A preview of the November 12, 2021,
        edition of The Carmel Pine Cone

November 12 - 18, 2021

Dear Readers,

Local hospitals and clinics say there’s been a great response to the newly available vaccines for young children. Kelly Nix reports.

If you think the solution to overcrowding at Point Lobos is a remote parking lot, a shuttle system and reservations required, you’ll be thrilled to hear about state parks’ latest plan. Chris Counts has the details.

Power poles have suddenly appeared along a scenic stretch of Highway 1 through Big Sur — but not to worry. They’ll only be there a year or two. Chris Counts has that story, too.

Another skincare shop has been approved for Ocean Avenue, but not before the owner was given ample warning about what’s expected of him. Law enforcement is still in the business of putting illegal pot growers out of business, but these days are doing it for very different reasons. Big Sur’s hermitage has a new bell, with the $25,000 cost coming from an anonymous donor. The Democrats’ trillion-plus infrastructure bill may be about to become law, but unclear is what impact it will have in Monterey County. A plan to add a new wing to one of the town’s oldest buildings has received initial approval from the planning commission. A prescribed burn along Rancho San Carlos Road this week will not only help prevent wildfires, it’ll yield valuable scientific information about habitat conservation. Among the events returning after Covid, one of the most inviting is the Carmel Orchid Society’s annual show. Local hospitals and doctors have been picking up accolades. Dennis Taylor explains why the Monterey Peninsula has so many top-notch high school coaches. Neal Hotelling explores the colorful history of Carmel’s American Legion post. Elaine Hesser profiles the matron of the family that owns one of those amazing ocean-front homes on Scenic Road. We have a special section that introduces you to some of the Peninsula’s best financial advisors. And my editorial says if the experts can’t even figure out how bad the epidemic is, how can they possibly figure out what to do about it?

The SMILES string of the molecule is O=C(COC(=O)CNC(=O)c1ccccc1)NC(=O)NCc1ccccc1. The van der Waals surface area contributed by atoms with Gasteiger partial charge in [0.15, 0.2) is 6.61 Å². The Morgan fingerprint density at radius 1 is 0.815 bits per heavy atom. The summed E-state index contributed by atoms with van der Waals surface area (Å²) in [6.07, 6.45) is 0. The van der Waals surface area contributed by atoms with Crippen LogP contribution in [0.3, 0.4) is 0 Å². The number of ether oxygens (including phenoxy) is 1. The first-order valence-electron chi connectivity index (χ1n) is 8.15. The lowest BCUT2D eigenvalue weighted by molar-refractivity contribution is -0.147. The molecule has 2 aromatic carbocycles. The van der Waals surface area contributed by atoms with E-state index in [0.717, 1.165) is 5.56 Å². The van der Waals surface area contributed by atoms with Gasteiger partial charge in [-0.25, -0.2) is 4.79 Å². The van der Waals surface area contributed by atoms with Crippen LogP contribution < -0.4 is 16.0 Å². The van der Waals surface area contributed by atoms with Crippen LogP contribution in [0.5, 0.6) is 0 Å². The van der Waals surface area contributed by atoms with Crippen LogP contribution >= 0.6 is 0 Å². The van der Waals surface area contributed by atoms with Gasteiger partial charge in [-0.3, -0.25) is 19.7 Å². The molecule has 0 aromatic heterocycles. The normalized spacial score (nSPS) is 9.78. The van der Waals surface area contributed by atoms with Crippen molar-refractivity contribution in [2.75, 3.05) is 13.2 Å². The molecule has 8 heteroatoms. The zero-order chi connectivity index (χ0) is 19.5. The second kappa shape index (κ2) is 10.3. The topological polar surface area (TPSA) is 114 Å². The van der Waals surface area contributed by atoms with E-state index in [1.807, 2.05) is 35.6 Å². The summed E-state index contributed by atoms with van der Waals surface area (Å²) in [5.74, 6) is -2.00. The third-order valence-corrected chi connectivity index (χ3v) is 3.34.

Paul Miller, Publisher

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